Walt Disney Pictures

Moana Wins Best of Show, Hands-Down

Not that anyone’s keeping score, really, but Moana was easily the most impressive thing on display today. Towards the end of the presentation we’re shown some early footage from the film- Moana as a baby, investigating the Pacific Ocean (described as a character in its own right) lapping at the shore.

The water effects are absolutely dazzling. Moana and the surf- which parts as she walks, offers her seashells and even braids and puts flowers in her hair- gives off that same in-awe-of-nature feeling like the opening of The Lion King. The music (composed by Lin-Manuel Miranda, Mark Mancina and Opetaia Foa’i), is just as powerful as those opening Lion King strains and ties the entire clip together. Johnson came back out after it aired to admit that, yes, he cried watching it. I may have gotten a little sniffly myself.

Later on Foa’i and his band Te Vaka came out to play a piece they’d composed for the Moana soundtrack, a mix of traditional Pacific Island dance, chanting, and thumping acoustic guitar rock. It’s terrific and I can’t wait to hear it in the film.

The Good Dinosaur Is a Western With Dinosaurs (Kinda)

And now we move on to Pixar. First up is The Good Dinosaur, introduced by director Pete Sohn and producer Denise Ream. Only three months until the release date for this one, so a fair amount of footage was shown, but most of it just builds on what we’ve already seen in the trailers- Arlo the Apatosaurus, running through all kinds of photo-real prehistoric landscapes.

Except for one extremely nifty standout. Arco, his human boy/dog Spot (it’s a “boy and his dog” story, only the boy’s a dinosaur and the dog’s a feral human) have allied with a family of T-Rexes to help Arlo find his way home. The T-Rexes (Sam Elliot, Anna Paquin and A.J. Buckley) are cowboys. Plain and simple.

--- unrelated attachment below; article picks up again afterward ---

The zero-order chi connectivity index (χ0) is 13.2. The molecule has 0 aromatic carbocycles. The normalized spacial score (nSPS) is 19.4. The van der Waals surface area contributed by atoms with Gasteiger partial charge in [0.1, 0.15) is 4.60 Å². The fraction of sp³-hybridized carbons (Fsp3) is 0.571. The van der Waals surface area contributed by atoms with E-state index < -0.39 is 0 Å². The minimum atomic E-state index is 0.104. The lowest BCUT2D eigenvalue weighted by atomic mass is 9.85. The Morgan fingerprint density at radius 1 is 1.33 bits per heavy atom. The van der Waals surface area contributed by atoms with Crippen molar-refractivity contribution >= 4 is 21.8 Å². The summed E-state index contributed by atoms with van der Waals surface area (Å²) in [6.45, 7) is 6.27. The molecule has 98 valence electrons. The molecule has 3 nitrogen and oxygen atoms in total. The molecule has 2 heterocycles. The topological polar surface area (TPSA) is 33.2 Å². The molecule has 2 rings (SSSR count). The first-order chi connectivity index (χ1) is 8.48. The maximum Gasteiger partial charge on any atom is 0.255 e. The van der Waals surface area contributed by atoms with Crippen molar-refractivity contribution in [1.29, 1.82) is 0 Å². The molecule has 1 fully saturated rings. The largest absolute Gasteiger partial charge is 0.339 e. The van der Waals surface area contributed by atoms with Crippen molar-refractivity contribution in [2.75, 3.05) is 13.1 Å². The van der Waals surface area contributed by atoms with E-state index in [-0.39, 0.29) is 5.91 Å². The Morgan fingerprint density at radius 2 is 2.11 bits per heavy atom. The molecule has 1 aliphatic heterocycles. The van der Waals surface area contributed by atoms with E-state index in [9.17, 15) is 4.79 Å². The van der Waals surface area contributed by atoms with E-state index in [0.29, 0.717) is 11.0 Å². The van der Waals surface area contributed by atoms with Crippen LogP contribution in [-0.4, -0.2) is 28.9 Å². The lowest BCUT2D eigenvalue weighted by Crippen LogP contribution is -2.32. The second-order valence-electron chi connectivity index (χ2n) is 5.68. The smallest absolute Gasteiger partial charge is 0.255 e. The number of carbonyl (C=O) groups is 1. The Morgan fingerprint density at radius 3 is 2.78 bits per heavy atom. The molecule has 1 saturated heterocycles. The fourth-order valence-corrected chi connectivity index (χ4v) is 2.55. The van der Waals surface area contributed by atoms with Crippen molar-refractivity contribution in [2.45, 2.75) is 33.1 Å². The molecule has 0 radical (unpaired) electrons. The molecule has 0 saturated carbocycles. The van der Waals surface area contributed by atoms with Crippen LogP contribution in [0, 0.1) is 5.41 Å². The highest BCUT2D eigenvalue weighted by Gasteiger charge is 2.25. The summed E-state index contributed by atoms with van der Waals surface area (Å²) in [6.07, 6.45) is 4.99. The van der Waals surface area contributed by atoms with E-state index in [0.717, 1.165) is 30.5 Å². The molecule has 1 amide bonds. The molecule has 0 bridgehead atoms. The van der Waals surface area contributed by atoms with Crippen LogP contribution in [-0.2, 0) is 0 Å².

In the clip, Arlo, Spot and the Rexes are trailing a herd of “longhorns” (some kind of prehistoric buffalo). Butch, the poppa T-Rex (voiced by Elliot) notices a tuft of blue feathers, meaning there are “rustlers” afoot. Butch instructs Arlo, in full Western drawl, how to flush them varmints out: stand on a rock in the middle of the clearing and holler (Elliot’s actual dialogue is an incomprehensible stream of cowboy jargon that his fellow T-Rexes have to translate).

Arlo does… and after a beat, a purple velociraptor with long, stringy black hair pops its head into the frame.

“Howdy,” he snarls.

Cut to black.

From the other footage shown, the Western influence isn’t so apparent (although there’s a fair amount of fiddle music in one sequence, so maybe…). But the cowboy moments are by far the most memorable. I hope there’s plenty more of ’em in The Good Dinosaur.

Pixar Animation

Finding Dory Adds Ed O’Neal As a Surly Octopus

Finding Dory brought out a cavalcade of stars (Ellen Degeneres, Ty Burrell, Kaitlin Olson and the just-announced Ed O’Neal) and two major chunks of footage.

The first sets the story in motion. After the events of Finding Nemo, Dory’s living with Marlin and Nemo in their little reef home. Dory’s not doing so hot- sleep-swimming, flashbacks, a general sense of unease- until her memory clears up for a second-long moment of clarity. Her parents are at the Jewel of Monterey, California, whatever that is. She must find them. Marlin’s surly, as usual and wants everyone cooped up at home, but eventually he caves.

Compared to some of the other material on display, it’s a little flat. There’s not much beyond oh, your parents are in California? I guess it’s time for another adventure, I guess.